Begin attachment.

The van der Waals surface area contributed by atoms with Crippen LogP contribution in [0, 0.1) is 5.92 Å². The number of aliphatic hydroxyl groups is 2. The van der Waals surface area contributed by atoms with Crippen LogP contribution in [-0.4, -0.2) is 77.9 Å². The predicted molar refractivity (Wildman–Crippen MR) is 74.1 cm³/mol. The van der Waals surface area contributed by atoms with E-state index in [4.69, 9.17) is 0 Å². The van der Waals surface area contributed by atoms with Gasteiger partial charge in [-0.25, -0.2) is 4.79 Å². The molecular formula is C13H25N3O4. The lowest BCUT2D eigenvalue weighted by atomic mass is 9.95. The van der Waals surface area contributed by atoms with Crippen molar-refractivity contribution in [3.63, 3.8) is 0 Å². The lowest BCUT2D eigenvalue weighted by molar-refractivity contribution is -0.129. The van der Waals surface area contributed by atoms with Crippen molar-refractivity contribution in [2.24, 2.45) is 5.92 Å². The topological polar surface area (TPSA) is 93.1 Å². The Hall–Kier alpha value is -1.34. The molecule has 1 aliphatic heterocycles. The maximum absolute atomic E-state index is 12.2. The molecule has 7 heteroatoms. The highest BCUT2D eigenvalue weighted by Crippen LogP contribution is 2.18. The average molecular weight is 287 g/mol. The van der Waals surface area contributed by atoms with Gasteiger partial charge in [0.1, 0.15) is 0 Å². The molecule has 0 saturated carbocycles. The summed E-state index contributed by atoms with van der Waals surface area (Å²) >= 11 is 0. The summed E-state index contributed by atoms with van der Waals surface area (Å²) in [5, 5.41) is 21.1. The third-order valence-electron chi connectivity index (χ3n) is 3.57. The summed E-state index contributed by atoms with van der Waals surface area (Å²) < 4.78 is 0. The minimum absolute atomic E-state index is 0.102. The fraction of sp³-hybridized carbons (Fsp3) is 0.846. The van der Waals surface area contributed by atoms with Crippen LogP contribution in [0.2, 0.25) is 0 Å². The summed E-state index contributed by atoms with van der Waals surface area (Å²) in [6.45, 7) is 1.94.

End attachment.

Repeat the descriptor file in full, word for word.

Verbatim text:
The van der Waals surface area contributed by atoms with Crippen LogP contribution in [0, 0.1) is 5.92 Å². The number of aliphatic hydroxyl groups is 2. The van der Waals surface area contributed by atoms with Crippen LogP contribution in [-0.4, -0.2) is 77.9 Å². The predicted molar refractivity (Wildman–Crippen MR) is 74.1 cm³/mol. The van der Waals surface area contributed by atoms with E-state index in [4.69, 9.17) is 0 Å². The van der Waals surface area contributed by atoms with Gasteiger partial charge in [-0.25, -0.2) is 4.79 Å². The molecular formula is C13H25N3O4. The lowest BCUT2D eigenvalue weighted by atomic mass is 9.95. The van der Waals surface area contributed by atoms with Crippen molar-refractivity contribution in [3.63, 3.8) is 0 Å². The lowest BCUT2D eigenvalue weighted by molar-refractivity contribution is -0.129. The van der Waals surface area contributed by atoms with Crippen molar-refractivity contribution in [2.24, 2.45) is 5.92 Å². The topological polar surface area (TPSA) is 93.1 Å². The Hall–Kier alpha value is -1.34. The molecule has 1 aliphatic heterocycles. The maximum absolute atomic E-state index is 12.2. The molecule has 7 heteroatoms. The highest BCUT2D eigenvalue weighted by Crippen LogP contribution is 2.18. The average molecular weight is 287 g/mol. The van der Waals surface area contributed by atoms with Gasteiger partial charge in [0.1, 0.15) is 0 Å². The molecule has 0 saturated carbocycles. The summed E-state index contributed by atoms with van der Waals surface area (Å²) >= 11 is 0. The summed E-state index contributed by atoms with van der Waals surface area (Å²) in [5, 5.41) is 21.1. The third-order valence-electron chi connectivity index (χ3n) is 3.57. The summed E-state index contributed by atoms with van der Waals surface area (Å²) < 4.78 is 0. The minimum absolute atomic E-state index is 0.102. The fraction of sp³-hybridized carbons (Fsp3) is 0.846. The van der Waals surface area contributed by atoms with Crippen LogP contribution in [0.2, 0.25) is 0 Å². The summed E-state index contributed by atoms with van der Waals surface area (Å²) in [6.45, 7) is 1.94.